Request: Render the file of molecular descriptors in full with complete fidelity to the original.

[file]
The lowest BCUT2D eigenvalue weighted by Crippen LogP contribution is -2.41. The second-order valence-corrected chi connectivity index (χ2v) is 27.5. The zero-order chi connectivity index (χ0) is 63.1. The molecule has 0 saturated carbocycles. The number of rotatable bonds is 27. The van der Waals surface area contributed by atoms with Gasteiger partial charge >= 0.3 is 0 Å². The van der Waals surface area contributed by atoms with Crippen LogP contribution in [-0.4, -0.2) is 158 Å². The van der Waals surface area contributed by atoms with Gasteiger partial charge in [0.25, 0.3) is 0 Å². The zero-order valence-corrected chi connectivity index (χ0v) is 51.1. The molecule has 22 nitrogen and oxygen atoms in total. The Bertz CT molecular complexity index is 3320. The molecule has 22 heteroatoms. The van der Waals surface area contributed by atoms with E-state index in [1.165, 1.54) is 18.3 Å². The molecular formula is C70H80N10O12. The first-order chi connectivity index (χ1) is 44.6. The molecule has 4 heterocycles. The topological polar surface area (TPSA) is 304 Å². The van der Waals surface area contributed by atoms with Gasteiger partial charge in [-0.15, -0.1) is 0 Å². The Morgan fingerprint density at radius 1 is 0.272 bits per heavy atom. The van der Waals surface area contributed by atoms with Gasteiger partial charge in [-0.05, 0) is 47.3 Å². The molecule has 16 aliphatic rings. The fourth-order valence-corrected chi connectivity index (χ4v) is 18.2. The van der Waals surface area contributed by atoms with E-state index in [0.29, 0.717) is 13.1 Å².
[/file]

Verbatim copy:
The lowest BCUT2D eigenvalue weighted by Crippen LogP contribution is -2.41. The second-order valence-corrected chi connectivity index (χ2v) is 27.5. The zero-order chi connectivity index (χ0) is 63.1. The molecule has 0 saturated carbocycles. The number of rotatable bonds is 27. The van der Waals surface area contributed by atoms with Gasteiger partial charge >= 0.3 is 0 Å². The van der Waals surface area contributed by atoms with Crippen LogP contribution in [-0.4, -0.2) is 158 Å². The van der Waals surface area contributed by atoms with Gasteiger partial charge in [0.25, 0.3) is 0 Å². The zero-order valence-corrected chi connectivity index (χ0v) is 51.1. The molecule has 22 nitrogen and oxygen atoms in total. The Bertz CT molecular complexity index is 3320. The molecule has 22 heteroatoms. The van der Waals surface area contributed by atoms with E-state index in [1.165, 1.54) is 18.3 Å². The molecular formula is C70H80N10O12. The first-order chi connectivity index (χ1) is 44.6. The molecule has 4 heterocycles. The topological polar surface area (TPSA) is 304 Å². The van der Waals surface area contributed by atoms with Gasteiger partial charge in [-0.15, -0.1) is 0 Å². The Morgan fingerprint density at radius 1 is 0.272 bits per heavy atom. The van der Waals surface area contributed by atoms with Gasteiger partial charge in [-0.05, 0) is 47.3 Å². The molecule has 16 aliphatic rings. The fourth-order valence-corrected chi connectivity index (χ4v) is 18.2. The van der Waals surface area contributed by atoms with E-state index in [0.29, 0.717) is 13.1 Å².